Location: Floyd Co, VA
3,416 posts, read 5,139,308 times
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Property taxes and insurance continue even after the mortgage is paid off.

If under 65 then medical expenses can big a big hit to the wallet - I just paid about 6,500 out of pocket with a gall bladder problem (started with a trip to the ER, had to have some pricey tests before surgery and then the surgery itself).

Home maintenance may be a factor, will the place need a new roof, new HVAC system, appliance replacement, etc. If you know that a bunch of those things might "come due" in a short period of time one needs to have some funds set aside for them.
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Old 09-07-2014, 07:51 PM
mlb
 
Location: North Monterey County
3,188 posts, read 2,858,918 times
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Long term care insurance?

Medigap insurance?
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Old 09-07-2014, 07:58 PM
 
Location: Southern New Hampshire
7,229 posts, read 12,680,107 times
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Property tax can be HUGE if you live in particular states (including, alas, my own state, New Hampshire). As much as I love living here now while I'm working and making a good salary, I may move after retirement because while the house should be paid off, I expect my property tax bill will be at least $1,000 a month by then. Add utilities & maintenance and it's another $500/month (at least -- and that's assuming I replace the roof before retirement).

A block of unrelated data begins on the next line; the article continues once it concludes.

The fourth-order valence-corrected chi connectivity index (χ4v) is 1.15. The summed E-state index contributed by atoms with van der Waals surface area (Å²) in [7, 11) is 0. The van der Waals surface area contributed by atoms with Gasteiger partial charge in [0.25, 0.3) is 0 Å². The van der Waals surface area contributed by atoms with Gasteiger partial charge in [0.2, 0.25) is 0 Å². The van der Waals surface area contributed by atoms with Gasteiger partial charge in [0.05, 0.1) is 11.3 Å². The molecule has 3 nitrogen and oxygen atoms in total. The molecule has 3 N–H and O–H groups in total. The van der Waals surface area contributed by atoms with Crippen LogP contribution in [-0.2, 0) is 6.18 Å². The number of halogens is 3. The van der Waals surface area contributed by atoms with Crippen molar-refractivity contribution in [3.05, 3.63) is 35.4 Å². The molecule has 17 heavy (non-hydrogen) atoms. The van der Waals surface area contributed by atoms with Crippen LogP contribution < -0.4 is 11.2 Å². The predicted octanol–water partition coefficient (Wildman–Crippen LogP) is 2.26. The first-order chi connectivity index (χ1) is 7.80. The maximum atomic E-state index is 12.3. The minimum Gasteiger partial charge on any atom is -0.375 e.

OP, obviously YMMV ... depends on where you'll be living after retirement.
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Old 09-07-2014, 08:15 PM
 
Location: The Triad (NC)
28,507 posts, read 62,217,072 times
Reputation: 32199
Quote:
Originally Posted by karen_in_nh_2012 View Post
Property tax can be HUGE if you live in particular states...
^^Yup. $1300 a year for property tax here.

Exclusive of Travel & Medical ...it's all under $15,000 per year
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Old 09-07-2014, 08:16 PM
 
Location: Florida
4,367 posts, read 3,706,500 times
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You need to list all the expenses you had in the last year and then adjust to your retirement life style. Be sure to include medical related expenses. Probably need to add in two more cars. Maintenance on your home. new roof etc. do some searches on budgets for ideas of what you will need. How sure are you that the 401k will generate 1,000 per month. I assume it is about 400,000.
Your age and life expectancy is important. If you are under 65 the medical expense will be higher as you will not have medicare.
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Old 09-07-2014, 10:27 PM
 
77 posts, read 126,585 times
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Quote:
Originally Posted by charlygal View Post
I'm trying to figure out the real cost of retirement.

Assume that someone has a fully paid home and car. They also have medical insurance.

Besides utilities and food, what are the other major, regular expenses during retirement?

I'm doing an estimate. If I have $1k a month coming in from a pension, $1.5k a month from SS, and $1k a month from a 401k, that's about $3500 income a month. Yes, I know that taxes will come into play.

Without any major expenses like mortgage/rent/car, I think I'll be okay???

What am I missing?
pension and SS are indefinite (sort of) but 401k doesn't last forever, right? a car also does not last forever.

costs to consider home property tax (net of any tax relief), home maintenance, hoa (can be very high in some circumstances), travel, car maintenance, car insurance, out of pocket medical costs, entertainment/leisure costs (e.g. golf, drinking, gambling)